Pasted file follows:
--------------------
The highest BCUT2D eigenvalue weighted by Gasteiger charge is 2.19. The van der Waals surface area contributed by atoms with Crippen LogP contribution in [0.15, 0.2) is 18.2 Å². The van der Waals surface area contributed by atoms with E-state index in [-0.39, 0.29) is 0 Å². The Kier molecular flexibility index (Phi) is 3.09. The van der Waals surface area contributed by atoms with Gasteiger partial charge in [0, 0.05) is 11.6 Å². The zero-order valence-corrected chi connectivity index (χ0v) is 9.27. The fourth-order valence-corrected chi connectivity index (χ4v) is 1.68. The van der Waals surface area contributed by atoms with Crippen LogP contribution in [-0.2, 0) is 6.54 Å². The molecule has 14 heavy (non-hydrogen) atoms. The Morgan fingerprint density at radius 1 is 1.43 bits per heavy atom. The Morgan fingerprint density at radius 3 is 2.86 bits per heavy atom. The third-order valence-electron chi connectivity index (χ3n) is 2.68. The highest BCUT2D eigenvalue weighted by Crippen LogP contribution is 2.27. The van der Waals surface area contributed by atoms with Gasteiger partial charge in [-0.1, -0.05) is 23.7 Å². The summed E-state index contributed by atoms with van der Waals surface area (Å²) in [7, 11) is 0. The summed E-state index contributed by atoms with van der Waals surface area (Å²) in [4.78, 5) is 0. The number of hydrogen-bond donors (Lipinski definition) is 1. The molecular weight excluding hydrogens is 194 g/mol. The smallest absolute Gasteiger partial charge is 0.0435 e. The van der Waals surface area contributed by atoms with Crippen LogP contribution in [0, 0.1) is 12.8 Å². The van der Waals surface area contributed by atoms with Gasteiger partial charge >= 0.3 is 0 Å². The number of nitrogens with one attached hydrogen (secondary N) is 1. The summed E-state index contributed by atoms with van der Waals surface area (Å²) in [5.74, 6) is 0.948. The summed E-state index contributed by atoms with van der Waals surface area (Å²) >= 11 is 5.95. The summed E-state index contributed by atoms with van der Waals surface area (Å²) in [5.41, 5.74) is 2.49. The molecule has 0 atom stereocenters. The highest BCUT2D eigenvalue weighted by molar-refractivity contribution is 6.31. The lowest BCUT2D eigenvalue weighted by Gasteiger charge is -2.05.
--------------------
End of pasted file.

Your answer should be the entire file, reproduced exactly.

The highest BCUT2D eigenvalue weighted by Gasteiger charge is 2.19. The van der Waals surface area contributed by atoms with Crippen LogP contribution in [0.15, 0.2) is 18.2 Å². The van der Waals surface area contributed by atoms with E-state index in [-0.39, 0.29) is 0 Å². The Kier molecular flexibility index (Phi) is 3.09. The van der Waals surface area contributed by atoms with Gasteiger partial charge in [0, 0.05) is 11.6 Å². The zero-order valence-corrected chi connectivity index (χ0v) is 9.27. The fourth-order valence-corrected chi connectivity index (χ4v) is 1.68. The van der Waals surface area contributed by atoms with Crippen LogP contribution in [-0.2, 0) is 6.54 Å². The molecule has 14 heavy (non-hydrogen) atoms. The Morgan fingerprint density at radius 1 is 1.43 bits per heavy atom. The Morgan fingerprint density at radius 3 is 2.86 bits per heavy atom. The third-order valence-electron chi connectivity index (χ3n) is 2.68. The highest BCUT2D eigenvalue weighted by Crippen LogP contribution is 2.27. The van der Waals surface area contributed by atoms with Gasteiger partial charge in [-0.1, -0.05) is 23.7 Å². The summed E-state index contributed by atoms with van der Waals surface area (Å²) in [7, 11) is 0. The summed E-state index contributed by atoms with van der Waals surface area (Å²) in [4.78, 5) is 0. The number of hydrogen-bond donors (Lipinski definition) is 1. The molecular weight excluding hydrogens is 194 g/mol. The smallest absolute Gasteiger partial charge is 0.0435 e. The van der Waals surface area contributed by atoms with Crippen LogP contribution in [0, 0.1) is 12.8 Å². The van der Waals surface area contributed by atoms with Gasteiger partial charge >= 0.3 is 0 Å². The number of nitrogens with one attached hydrogen (secondary N) is 1. The summed E-state index contributed by atoms with van der Waals surface area (Å²) in [5.74, 6) is 0.948. The summed E-state index contributed by atoms with van der Waals surface area (Å²) >= 11 is 5.95. The summed E-state index contributed by atoms with van der Waals surface area (Å²) in [5.41, 5.74) is 2.49. The molecule has 0 atom stereocenters. The highest BCUT2D eigenvalue weighted by molar-refractivity contribution is 6.31. The lowest BCUT2D eigenvalue weighted by Gasteiger charge is -2.05.